Tips about interruptors:

  1. Try not to use their name as the interruptor. Especially with young dogs, you want their name to be associated with fun and engagement.

  2. Try not to interrupt with common words like "HEY!" or "NO!" It's likely they're going to hear these words a lot in their life and they won't always be directed at them. Consider sounds like "PSSSH!" or "AH-AH-AH!"

  3. Try to pair a visual with the audio. This can mean holding your hand up or taking a step towards the dog. Adding a little physical pressure to the sound can make the interruptor more effective.

Real world example:

I once worked with a dog that had the habit of constantly circling around me while I had a ball in hand. Since he was on a long line, I was essentially getting hogtied around the angles between each throw. Innocent on the dog's part but still a behavior I wanted to stop. What to do?

  • Off? Nope. His paws are on the ground.

  • Leave-it? Nope. He was leaving-it! It's just the constant circling I didn't like.

The solution was to interrupt the circling with a PSSSH sound and to kick my heel behind me to block his path around my back. In this case, the interruptor was the right option since there's no easy command for "stop circling around behind me!"



These exercises, off and leave-it, aren't really fun for your dog. Because of this, I don't recommend practicing these exercises back to back as your only training session for the day.

When to practice "off"

Practice off opportunistically when the scenario presents itself.

If your dog jumps up onto tables to steal food, then attach a leash to their collar in anticipation of that moment and keep an eye on them. Remember from lesson 1 that dogs have less than 2 seconds to associate a non-conditioned stimulus ("off" in this case) to a reward or a punishment (popping their collar in this case). That means if you walk into the room and your dog is already up on the table, you've missed the window. All you can do is interrupt them and push them off the table. You've missed the window for cue ("off") and punishment (collar-pop).

If your dog is jumping onto people, then attach their leash before visitors enter the house and let your guests know the "calm introductions" plan described above. If your dog is jumping onto strangers during your walk, follow the "calm introductions" protocol.

When to practice "leave it"

Unlike off, this is an exercise you can specifically practice. Think about what your dog values, stage those things in a field, leash up your dog on a longer line (12-15 feet or so) and start doing laps as you walk past those temptations.

After you have a few consecutive wins, lead your dog away and do something they really enjoy to end the training session on a high note. Fetch, tug toy, food rewards, or whatever.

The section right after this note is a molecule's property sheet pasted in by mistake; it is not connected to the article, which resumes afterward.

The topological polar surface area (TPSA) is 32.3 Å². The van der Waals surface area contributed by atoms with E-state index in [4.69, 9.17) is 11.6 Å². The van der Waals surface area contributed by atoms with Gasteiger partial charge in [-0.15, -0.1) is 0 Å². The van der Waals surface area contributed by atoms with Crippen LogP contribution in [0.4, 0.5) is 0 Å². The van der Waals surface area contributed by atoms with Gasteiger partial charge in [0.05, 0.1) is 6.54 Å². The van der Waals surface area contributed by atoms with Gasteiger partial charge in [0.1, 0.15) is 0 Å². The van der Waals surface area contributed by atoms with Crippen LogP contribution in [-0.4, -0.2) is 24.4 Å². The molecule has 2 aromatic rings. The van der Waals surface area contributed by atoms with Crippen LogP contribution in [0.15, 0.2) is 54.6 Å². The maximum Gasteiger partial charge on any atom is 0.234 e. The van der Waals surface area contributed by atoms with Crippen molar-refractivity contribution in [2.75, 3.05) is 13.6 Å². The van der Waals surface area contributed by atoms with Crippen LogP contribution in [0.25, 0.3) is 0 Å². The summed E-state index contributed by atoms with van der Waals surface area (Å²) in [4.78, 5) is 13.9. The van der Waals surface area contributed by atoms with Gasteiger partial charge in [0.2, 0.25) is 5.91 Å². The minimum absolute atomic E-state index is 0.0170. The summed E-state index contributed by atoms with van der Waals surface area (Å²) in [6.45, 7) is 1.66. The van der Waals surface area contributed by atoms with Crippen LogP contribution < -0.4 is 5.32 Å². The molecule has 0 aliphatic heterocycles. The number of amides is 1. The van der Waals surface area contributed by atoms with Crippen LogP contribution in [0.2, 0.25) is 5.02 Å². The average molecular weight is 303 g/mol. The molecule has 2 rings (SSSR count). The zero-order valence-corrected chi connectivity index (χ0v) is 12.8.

The Bigger Picture


The cult of "Reward the good, ignore the bad."

A while ago I was picking up some dog food at a large retail pet supply store and I stopped to watch a little bit of the in-store puppy training class. No matter how many dogs I train, I'm always ready to learn something new.

During a session with a couple and their young puppy, one of the customers asked the trainer: "We have a fruit tree next door that sometimes drops rotting fruit into our yard. We don't want him going after it because it's moldy and full of worms. Any way to stop this?"

The trainer suggested:

  • Control the environment: "Try picking up the fruit before he notices. Or trim the tree. Or try chicken wire to section off the area."

  • Remove the temptation: "Spray vinegar on the fruit so it's less appetizing. He should eventually stop."

  • Trade up: "Take them by the fruit and when they notice it, give them an even better reward like chicken or cheese."

You could see the couple working through each of these suggestions with skepticism. They can't race their puppy for dropping fruit all the time. They don't want to hire a tree trimmer. What if the dog likes his rotten fruit with a vinegar spritz? What if he prefers rotten fruit to chicken?

Clarity is compassionate. Structure is love.

People bend over backwards and sometimes situate their entire lives around the idea that no matter what you do, you can never tell your dog (or your child) no. I've seen people get kicked out of their apartments because of their dog won't stop pleasure-barking. I've seen people get pulled so hard by their dog they have given up walking them and the dog is banished to a life in the backyard. I've seen people warn houseguests not to sit in certain places because "the dog might bite you." I've seen people give up their dogs and time and time again.

Shelters are filled with dogs who were just never told the rules by owners who loved them enough to say no.

Dangerous, highly consequential, and self-rewarding behaviors

In most cases, we should try and teach our dogs that doing this other thing is rewarding. For example, take loose leash walking. In lesson 2 we start to teach the dog that being in the heel position is rewarding. We're building in them the desire to be there. This is the kind of approach we should always be reaching for first.

The category of behaviors where we reach for physical corrections is typically limited to "self-rewarding" behaviors. These are things that:

  1. Pose a danger to (or have high consequences for) the dog, you, or others.

  2. Are naturally rewarding to the dog (doing the action itself is rewarding)

This list could include:

  • Tackling children.

  • Play-biting hands.

  • Jumping up on people.

  • Running into the street.

  • Taking food from people or other dogs.

  • Chasing chickens, livestock, or wildlife.

  • Chasing cars or bicyclists or motorbikes.

  • Running up to strange dogs aggressively.

  • Pleasure-barking (barking for absolutely no reason โ€“ hello huskies).